The attack on Mali's president Diancounda Traore by angry protesters puts the post-coup transition in the West African country in danger, the UN says.
The diplomatic efforts by the west African bloc Ecowas to convince the leaders of the March coup to accept Traore’s 12-month transition have been “put seriously in danger by these latest developments [and] maybe other options will now have to be considered,” France’s UN ambassador Gerard Araud told reporters in Abidjan.
“It seems to us that the diplomatic efforts ... I am not going to say that they have failed but in any case they have been put seriously in danger by these latest developments,” Araud said.
He added that “maybe other options will now have to be considered”.
He spoke after the UN delegation, which will be in Côte d’Ivoire until Wednesday, met with ministers from the Ecowas West African bloc.
The foreign minister of Côte d’Ivoire, which currently holds the Ecowas presidency said that the bloc “cannot support this attitude,” referring to the attack on Traore.
“We cannot continue like this,” he said, promising that “measures” will be announced shortly.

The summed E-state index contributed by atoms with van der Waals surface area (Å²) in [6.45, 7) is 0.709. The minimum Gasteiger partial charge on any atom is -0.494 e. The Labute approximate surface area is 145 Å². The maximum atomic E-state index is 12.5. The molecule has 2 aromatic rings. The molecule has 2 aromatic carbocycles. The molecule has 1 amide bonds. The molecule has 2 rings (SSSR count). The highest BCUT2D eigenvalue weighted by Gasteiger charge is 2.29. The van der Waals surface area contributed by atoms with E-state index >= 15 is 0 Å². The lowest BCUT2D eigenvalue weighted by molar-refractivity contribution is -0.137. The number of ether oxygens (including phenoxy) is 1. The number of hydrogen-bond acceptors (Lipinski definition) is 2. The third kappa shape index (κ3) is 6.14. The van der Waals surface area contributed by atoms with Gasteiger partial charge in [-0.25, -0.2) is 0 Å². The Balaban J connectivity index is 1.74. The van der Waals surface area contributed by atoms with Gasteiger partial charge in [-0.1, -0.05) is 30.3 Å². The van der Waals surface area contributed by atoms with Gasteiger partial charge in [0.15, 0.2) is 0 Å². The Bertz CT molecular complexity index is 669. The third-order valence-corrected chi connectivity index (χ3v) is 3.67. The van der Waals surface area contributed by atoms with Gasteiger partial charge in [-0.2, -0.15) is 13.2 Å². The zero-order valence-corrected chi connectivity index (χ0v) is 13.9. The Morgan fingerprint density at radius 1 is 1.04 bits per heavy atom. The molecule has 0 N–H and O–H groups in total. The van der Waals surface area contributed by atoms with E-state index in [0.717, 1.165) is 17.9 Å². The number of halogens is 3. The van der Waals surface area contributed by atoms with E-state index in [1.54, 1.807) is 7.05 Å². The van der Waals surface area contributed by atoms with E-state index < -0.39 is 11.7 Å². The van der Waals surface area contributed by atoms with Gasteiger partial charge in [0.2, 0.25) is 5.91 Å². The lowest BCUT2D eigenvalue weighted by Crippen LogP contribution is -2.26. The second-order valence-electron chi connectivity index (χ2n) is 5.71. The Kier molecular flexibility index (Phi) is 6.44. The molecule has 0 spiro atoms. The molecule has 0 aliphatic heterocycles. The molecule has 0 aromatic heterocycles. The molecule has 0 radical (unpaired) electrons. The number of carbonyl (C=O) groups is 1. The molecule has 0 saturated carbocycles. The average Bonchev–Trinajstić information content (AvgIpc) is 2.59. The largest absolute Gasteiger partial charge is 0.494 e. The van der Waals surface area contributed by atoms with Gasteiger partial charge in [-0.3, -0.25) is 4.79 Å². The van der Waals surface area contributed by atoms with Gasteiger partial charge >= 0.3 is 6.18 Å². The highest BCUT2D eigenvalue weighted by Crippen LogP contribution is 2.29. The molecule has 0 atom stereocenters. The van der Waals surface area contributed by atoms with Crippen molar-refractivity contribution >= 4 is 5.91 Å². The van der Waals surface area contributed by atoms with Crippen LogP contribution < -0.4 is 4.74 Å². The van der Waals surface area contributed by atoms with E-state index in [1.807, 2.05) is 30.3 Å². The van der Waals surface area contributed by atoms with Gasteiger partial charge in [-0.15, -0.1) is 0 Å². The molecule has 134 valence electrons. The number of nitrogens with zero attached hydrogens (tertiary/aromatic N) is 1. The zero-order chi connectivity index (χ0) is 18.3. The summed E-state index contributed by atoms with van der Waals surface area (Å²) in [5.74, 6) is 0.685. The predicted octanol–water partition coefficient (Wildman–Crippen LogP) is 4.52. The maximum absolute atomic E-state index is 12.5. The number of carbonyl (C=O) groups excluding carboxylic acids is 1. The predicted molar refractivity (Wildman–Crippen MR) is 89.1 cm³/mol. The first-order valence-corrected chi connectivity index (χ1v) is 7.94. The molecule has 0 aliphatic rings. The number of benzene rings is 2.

A Western diplomatic source said that Ecowas was mulling deploying a regional military force in Mali to assure the transition.
Mali’s interim president, Traore was beaten and hospitalised on Monday after hundreds of protesters stormed his palace to demand his resignation.
A spokesperson for the soldiers behind a March 22 coup said Traore’s close-protection officers had killed three people in the attack, in which protesters entered parts of the palace compound unopposed and tore up pictures of Traore.
Mali is struggling to cope with the aftermath of the coup and a subsequent rebellion in its desert north. Sanogo agreed at the weekend to drop objections to Traore remaining in charge but crowds took to the streets on Monday calling for him to quit.
Resolving the political crisis in the capital Bamako is a pre-requisite for foreign help in efforts to retake control of the north, now in the hands of separatist and Islamist rebels, including some al-Qaeda fighters.
“He [Traore] has just been rushed to hospital ... They beat him seriously and tore his clothes,” Bakary Mariko, spokesperson for the CNRDRE body of soldiers who last month agreed to allow a transition back to civilian rule, said by telephone.
Sekou Sidibe, a witness, said that Traore had received injuries to the face and had been escorted to hospital by the country’s interim prime minister and his bodyguards.
Soldiers at the palace stood by as the civilians entered buildings on the compound while others clambered over armoured vehicles parked nearby. Some protesters parked their motorbikes and bicycles in rooms in the palace.
“This is a spontaneous crowd. There were three dead and some injured by gunshot amongst the demonstrators. Dioncounda’s security shot at people,” Mariko said.
By mid-afternoon, the protesters had left, he said. – Sapa-AFP